The problem is the Laffer curve (http://en.wikipedia.org/wiki/Laffer_curve). The assumption is that no matter what, we're on the right hand side of the graph. It might be true at a 90% top marginal tax rate, but it's certainly not true at a 30% top marginal tax rate, and no one has ever tried to quantify the Laffer curve – no one has any theoretical or economic evidence that it works the way it's claimed to! The one sole, solitary piece of evidence is the revenue increase during Reaganomics – which isn't even directly attributable to the tax cuts, but rather making the remaining taxes more effective – that is to say, with a good accountant, the "70%" top marginal tax rate was probably effectively 15% or lower; making it an effective 30% couldn't help but increase tax revenues. The "40%" top marginal rate cut that Reagan presided over was a "phantom" cut, made possible by an ineffective tax code – political sleight-of-hand that we're still paying for because it seemed to validate Laffer's cocktail-napkin scribbling.

      Additionally, you're wrong about the GDP growth during the 80's – it wasn't 4%, it was 8-9% Real GDP was 4%, but that's a different measure than straight-up GDP and changes what the meaning of your math.

    • Another problem is that tax cuts may have a stimulative effect that you describe, but there's no evidence that the stimulative effect always covers the lost revenue. Again, the one historical example is counteracted, in my mind, by the remainder of history leading to today, and particularly the last ten years.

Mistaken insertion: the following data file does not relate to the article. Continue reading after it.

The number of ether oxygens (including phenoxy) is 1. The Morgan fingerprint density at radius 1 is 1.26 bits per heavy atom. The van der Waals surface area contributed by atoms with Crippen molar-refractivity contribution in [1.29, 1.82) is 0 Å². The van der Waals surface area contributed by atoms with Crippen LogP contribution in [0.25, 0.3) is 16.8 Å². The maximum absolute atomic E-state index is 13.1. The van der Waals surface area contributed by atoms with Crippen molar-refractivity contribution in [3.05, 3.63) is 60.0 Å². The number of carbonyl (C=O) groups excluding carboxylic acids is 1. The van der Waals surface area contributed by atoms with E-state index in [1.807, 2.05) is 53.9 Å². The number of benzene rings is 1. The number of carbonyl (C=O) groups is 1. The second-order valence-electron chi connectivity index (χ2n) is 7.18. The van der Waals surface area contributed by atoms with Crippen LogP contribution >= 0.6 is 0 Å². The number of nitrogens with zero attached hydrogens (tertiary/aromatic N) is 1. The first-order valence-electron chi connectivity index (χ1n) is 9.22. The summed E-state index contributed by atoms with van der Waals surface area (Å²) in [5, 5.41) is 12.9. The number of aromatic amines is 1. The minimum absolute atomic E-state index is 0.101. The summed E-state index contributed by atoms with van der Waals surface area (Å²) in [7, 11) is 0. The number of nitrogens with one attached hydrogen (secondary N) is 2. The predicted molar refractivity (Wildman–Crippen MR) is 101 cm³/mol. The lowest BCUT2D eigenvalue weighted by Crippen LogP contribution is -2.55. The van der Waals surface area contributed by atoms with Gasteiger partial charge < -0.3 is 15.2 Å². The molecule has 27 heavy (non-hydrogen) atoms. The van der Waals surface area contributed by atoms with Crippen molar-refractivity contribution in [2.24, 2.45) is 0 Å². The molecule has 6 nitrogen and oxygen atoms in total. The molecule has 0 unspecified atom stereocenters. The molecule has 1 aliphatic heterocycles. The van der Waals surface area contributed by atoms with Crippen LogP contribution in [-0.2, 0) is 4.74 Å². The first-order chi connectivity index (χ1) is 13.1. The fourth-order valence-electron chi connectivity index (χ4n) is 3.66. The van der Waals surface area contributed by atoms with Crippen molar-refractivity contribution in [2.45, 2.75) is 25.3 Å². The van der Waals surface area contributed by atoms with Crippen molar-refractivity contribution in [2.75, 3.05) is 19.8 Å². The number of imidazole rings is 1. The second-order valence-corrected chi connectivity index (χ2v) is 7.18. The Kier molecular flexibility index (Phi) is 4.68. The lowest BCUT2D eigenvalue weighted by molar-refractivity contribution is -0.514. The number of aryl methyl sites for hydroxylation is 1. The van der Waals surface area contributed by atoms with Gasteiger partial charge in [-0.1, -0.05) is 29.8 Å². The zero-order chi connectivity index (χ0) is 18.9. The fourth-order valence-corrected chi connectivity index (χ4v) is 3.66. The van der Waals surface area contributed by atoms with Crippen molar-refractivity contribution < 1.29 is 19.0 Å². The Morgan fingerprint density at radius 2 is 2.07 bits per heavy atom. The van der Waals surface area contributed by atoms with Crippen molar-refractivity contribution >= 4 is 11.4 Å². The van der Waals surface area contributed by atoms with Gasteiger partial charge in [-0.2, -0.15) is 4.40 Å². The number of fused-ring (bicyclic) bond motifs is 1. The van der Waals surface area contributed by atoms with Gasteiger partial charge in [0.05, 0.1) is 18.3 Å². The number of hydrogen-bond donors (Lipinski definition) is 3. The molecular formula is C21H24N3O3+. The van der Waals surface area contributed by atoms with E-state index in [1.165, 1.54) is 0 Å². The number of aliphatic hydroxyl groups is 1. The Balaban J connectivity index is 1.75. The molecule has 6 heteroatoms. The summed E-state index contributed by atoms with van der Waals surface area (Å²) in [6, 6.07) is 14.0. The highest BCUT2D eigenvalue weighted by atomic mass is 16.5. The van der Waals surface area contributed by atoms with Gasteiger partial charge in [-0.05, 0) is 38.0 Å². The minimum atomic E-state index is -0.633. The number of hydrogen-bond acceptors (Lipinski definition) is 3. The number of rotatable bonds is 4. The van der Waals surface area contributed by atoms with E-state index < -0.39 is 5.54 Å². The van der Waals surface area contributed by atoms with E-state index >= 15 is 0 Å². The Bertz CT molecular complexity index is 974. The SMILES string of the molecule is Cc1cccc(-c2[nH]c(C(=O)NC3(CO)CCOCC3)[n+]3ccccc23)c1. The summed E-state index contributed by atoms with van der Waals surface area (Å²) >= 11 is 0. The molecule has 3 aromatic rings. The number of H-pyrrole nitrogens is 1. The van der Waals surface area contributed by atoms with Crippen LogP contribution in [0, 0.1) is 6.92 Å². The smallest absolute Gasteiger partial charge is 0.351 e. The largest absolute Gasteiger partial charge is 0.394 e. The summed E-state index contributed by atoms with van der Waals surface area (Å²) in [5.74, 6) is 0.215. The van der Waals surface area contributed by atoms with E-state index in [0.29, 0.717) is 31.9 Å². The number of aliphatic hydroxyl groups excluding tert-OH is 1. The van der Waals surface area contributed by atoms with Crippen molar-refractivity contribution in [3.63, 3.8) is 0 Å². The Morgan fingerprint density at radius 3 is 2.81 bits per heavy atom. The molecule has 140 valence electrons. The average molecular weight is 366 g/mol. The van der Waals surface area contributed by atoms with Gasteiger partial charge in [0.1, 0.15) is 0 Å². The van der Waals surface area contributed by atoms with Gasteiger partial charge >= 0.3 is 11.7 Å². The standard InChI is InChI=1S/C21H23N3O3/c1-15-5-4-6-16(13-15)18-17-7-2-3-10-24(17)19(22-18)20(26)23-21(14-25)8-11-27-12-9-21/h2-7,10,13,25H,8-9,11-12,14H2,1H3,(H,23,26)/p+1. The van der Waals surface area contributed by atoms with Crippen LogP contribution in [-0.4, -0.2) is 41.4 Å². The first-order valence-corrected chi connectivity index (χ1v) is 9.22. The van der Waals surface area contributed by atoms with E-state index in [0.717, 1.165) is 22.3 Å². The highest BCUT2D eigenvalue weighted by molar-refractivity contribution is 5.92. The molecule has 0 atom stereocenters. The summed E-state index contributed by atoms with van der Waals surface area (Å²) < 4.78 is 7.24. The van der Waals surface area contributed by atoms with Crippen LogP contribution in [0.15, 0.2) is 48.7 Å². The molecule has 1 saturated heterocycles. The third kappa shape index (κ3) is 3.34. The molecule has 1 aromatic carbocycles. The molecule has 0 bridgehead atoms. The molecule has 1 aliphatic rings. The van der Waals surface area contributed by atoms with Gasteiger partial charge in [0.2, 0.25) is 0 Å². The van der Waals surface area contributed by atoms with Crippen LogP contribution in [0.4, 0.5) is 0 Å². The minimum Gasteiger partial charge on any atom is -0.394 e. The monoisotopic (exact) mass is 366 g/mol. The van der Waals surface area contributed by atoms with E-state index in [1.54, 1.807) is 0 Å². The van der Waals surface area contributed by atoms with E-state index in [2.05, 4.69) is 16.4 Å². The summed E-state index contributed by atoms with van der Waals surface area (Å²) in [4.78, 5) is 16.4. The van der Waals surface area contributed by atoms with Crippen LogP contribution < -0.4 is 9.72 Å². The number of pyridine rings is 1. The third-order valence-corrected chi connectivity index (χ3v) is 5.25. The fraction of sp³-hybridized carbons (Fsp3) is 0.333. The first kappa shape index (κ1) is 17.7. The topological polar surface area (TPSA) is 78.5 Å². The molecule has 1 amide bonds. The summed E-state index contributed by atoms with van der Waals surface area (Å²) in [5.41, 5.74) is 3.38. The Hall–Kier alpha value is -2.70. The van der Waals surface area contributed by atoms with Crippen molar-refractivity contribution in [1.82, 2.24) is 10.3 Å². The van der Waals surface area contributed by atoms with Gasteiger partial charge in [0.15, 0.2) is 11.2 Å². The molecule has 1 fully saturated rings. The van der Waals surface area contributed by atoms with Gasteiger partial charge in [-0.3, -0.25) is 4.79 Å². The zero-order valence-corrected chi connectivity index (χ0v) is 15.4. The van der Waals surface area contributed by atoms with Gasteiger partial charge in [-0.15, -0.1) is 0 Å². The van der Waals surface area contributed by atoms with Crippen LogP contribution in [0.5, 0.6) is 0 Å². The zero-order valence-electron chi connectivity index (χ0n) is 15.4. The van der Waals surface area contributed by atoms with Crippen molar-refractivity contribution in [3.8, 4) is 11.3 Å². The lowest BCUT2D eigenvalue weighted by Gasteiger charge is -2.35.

• God forbid anyone, even a liberal, would suggest that spending 900 billions a year on military stuff, could be a really fucked up thing to do. Maybe a second graph is needed, to show how much America's military budget is as a slice of the global pie. [Hint: it's a slice big enough to make you throw up, hate yourself, and swear off pizza for the rest of your life.]

      Then there's a lot of hand-wringing about a bit of a red herring — correlation between tax rates and tax revenues. But how about some sober discussion of the fact that, as more and more Americans get old rather than die off, increased levels of expensive health-care (and retirement checks) will be needed.

      Military budgets can be cut. Clinton did it, and a more pugnacious Obama could do it too — he has Gates to handle that. Getting the fuck out of hell holes in the Muslim Crescent would save everybody money. Rationing end-of-life care for terminal but very expensive treatments would save some money, too. Increasing taxes is inevitable — at this point, it's only a matter of who's going to do it first (just wait till the creaky, rusting infrastructure in America really starts to collapse). Eliminating subsidies for "farmers" would also help (it could be turned into a deft political maneuver, if the will was there; but I guess the DINO senators from rube states won't put up with that). Closing loopholes in corporate taxation would also increase central revenues; so would punishing corporations that ship jobs abroad. In addition, Americans will have to start retiring a few years later than they're used to — we all need to get older before we start collecting retirement benefits.